Surviving a Tornado

Some of these suggestions are based on information viewed on “The Weather Channel” as well as testimony of survivor’s stories on various news stories. There may be additional information available through further research and on “Weather Channel’s website.”  While knowing this info is not a guarantee against surviving a twister, it can increase your chances of making it.


1.      If you are near a tornado and in a car, never try to outrun it.   Get out and find a sturdy building (not a mobile home!) and locate a storm cellar.  Avoid a supermarket as their roof span size can make them more apt to collapse.  If there is not a storm cellar or basement, get as close to the interior center of the building as possible and as low as possible. Avoid being near any windows. Face down on the ground and cover your neck and head.  Create as many walls between you and the outside as possible.  Some have survived throwing a mattress over themselves.  Some have done this in a tub but the tub will not help if the tornado is strong up to the EF 5.

2.      If you cannot find a building or storm cellar, then get into a low-lying ditch.  A common myth is that an underpass is safe, when in fact the shape increases wind to greater speeds than the storm itself and can blow debris in toward you are suck you out.  One survivor mentioned of climbing down inside a pipe hole in the ground and survived an EF-5 tornado that went over him.  Another survivor mentioned climbing into a locking garbage can, the cloud took her, and yet she survived.  That may have just been the right conditions and I do not personally recommend the garbage can.   Again, when in the ditch lay face down and cover your neck and head and get as low as possible.

3.       If you are in a skyscraper, get to a lowest floor and to the interior away from glass and follow the face down routine as described in item (1) as well as making as much protection between you and the outer walls as possible.

4.      Avoid using furniture as this can shatter and become missile fragments that can impale, crush and kill you.  If I had a bomb blanket to throw over me, I would prefer that in addition to a mattress and walling up myself against the storm.

5.      If you are in a car and you see the tornado from a far away distance, look to see what direction it is headed and drive away from it.  I admit they are fascinating to look at but these things are deadly and you need to keep away from them at all costs.  If you are a tornado chaser, then you best have a properly armored vehicle that can stand impacts from hail and debris.  Still, it is a dangerous business so use caution!!!!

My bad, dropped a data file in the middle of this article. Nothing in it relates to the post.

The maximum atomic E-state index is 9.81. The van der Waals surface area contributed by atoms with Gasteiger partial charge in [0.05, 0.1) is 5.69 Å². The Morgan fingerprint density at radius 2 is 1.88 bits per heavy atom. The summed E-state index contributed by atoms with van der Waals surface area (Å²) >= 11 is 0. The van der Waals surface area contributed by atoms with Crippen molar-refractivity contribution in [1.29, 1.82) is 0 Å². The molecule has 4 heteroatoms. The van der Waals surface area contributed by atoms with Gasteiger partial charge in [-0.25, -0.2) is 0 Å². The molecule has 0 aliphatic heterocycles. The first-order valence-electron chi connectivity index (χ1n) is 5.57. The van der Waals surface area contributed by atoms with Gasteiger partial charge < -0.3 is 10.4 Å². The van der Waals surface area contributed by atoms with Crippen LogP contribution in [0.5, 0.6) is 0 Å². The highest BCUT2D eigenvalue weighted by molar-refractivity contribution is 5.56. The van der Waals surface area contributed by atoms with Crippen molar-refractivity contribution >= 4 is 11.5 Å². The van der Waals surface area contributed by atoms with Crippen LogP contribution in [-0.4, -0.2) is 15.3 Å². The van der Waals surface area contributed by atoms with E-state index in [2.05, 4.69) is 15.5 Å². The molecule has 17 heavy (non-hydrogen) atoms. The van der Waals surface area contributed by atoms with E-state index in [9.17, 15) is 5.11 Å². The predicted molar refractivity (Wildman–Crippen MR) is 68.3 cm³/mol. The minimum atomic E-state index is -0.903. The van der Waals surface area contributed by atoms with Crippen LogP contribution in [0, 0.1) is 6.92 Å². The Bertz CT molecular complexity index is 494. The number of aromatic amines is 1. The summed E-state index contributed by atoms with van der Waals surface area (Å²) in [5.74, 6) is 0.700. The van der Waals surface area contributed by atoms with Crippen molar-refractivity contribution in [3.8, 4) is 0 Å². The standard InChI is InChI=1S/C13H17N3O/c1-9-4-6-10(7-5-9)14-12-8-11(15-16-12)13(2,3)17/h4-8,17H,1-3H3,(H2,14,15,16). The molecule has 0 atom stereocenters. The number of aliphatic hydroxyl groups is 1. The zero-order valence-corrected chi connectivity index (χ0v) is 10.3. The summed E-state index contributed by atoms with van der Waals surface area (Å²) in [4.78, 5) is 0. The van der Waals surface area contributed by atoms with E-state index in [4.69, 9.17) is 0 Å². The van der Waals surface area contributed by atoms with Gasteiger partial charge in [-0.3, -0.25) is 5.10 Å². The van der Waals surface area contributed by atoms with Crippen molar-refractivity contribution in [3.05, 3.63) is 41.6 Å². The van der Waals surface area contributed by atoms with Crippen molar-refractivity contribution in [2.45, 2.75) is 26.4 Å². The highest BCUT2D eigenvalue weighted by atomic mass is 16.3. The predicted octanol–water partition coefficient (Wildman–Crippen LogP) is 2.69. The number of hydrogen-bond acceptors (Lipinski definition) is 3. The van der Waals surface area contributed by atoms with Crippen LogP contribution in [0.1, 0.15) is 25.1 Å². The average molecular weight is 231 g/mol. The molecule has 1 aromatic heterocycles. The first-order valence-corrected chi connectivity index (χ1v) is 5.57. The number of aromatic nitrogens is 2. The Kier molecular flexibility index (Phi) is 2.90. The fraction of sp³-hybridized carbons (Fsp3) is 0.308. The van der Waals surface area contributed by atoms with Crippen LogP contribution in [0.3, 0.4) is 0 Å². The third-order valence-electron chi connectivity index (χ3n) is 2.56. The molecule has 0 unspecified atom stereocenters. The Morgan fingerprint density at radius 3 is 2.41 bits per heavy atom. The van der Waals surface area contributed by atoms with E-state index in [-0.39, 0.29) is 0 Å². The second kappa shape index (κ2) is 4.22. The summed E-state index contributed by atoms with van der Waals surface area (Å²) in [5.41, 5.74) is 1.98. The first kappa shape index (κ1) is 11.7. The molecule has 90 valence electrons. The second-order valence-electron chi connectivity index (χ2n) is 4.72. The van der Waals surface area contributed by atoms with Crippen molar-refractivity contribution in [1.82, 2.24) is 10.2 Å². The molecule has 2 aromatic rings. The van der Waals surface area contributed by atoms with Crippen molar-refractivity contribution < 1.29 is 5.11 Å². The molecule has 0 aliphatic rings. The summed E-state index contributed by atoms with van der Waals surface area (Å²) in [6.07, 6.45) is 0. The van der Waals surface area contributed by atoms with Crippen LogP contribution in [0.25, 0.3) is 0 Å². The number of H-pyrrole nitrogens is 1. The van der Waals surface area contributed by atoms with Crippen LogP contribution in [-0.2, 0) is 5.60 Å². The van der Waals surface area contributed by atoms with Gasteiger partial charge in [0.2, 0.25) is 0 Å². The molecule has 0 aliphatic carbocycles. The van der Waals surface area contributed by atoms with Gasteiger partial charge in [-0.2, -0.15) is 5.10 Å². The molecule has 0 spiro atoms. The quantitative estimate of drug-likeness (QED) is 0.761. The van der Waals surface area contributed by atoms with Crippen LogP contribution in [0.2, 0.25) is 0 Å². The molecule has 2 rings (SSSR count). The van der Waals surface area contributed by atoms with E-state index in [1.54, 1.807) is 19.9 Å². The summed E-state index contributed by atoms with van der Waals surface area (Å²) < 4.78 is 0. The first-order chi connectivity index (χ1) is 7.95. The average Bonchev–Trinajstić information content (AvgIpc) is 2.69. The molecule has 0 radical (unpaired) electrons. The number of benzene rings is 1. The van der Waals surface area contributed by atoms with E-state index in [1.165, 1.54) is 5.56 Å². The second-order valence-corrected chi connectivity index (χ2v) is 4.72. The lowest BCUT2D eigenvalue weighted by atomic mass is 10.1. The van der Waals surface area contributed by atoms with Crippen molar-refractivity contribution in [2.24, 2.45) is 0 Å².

6.      When it appears the storm has passed, do not venture outside until officials say it is safe to do so.  Bear in mind there may still be debris falling from the sky.  I personally would wait an additional half hour after the “all clear” before going out.  Be sure to have a battery powered radio and survival kit. (One in the home and one in the car can be a good option.)  In addition, NEVER use candles as a gas leak may be present.  Avoid any downed power lines and get a clear view of what safest path to follow when leaving a demolished home.  Before leaving, if able, take a picture of your property for insurance purposes.


1.      A double-brick house with concrete reinforced between the slabs was strong enough to deflect a wood-beam that penetrated ordinary houses.  Another option you might consider as one fellow did, is to have your house built mostly under ground where the entire house is underground except for the top.  I would prefer to have a house with proper drainage that is underground with ceiling sky windows that can be covered with storm cellar covers and secured.  A sturdy built storm shelter inside and preferably beneath the ground can be used in the meantime for those who prefer neither of the above options.  If you like the underground option, don’t build near a flood prone area, but if you have to choose between a flood and a twister, this is a matter of personal choice and I would prefer the underground or slightly above ground dome option if allowable with an escape route for floods.  This is again my personal choice, not a matter of best advice but I am scared of twisters more than floods and chances are that either way my house may get flooded to the roof, but under the ground perhaps less debris will hit it and tornado blown debris should pass directly over. If deep enough might survive a direct hit with heavier objects.  Talk to an architect and be sure to follow building codes.  If the building codes in your area don’t allow this, I might consider moving and taking the house to where code did allow underground option.

2.      It is a myth that tornadoes avoid big cities and mountains.  A tornado can happen ANYWHERE on the planet.  They are more common in the area known as “Tornado Alley” but we have been even getting them more frequently in California for example.

3.      I signed up for the “Notify! ” through The Weather Channel on my phone where I get a recorded call when severe weather alerts are issued in my area.   Tornadoes are not the only weather that can be deadly; heat waves, rain, lightening storms are just a few to be alert and getting a phone call makes me feel a little more secure.  Still, do not depend on just a call, but if you see the signs in the sky and (the cell tower may be down anyway), take cover the safest way possible.


I encourage further research and talk to the experts that deal with wind and storm safety.  Go on the websites and do as much research as possible as there are always new ideas that can make homes safer.


Keep safe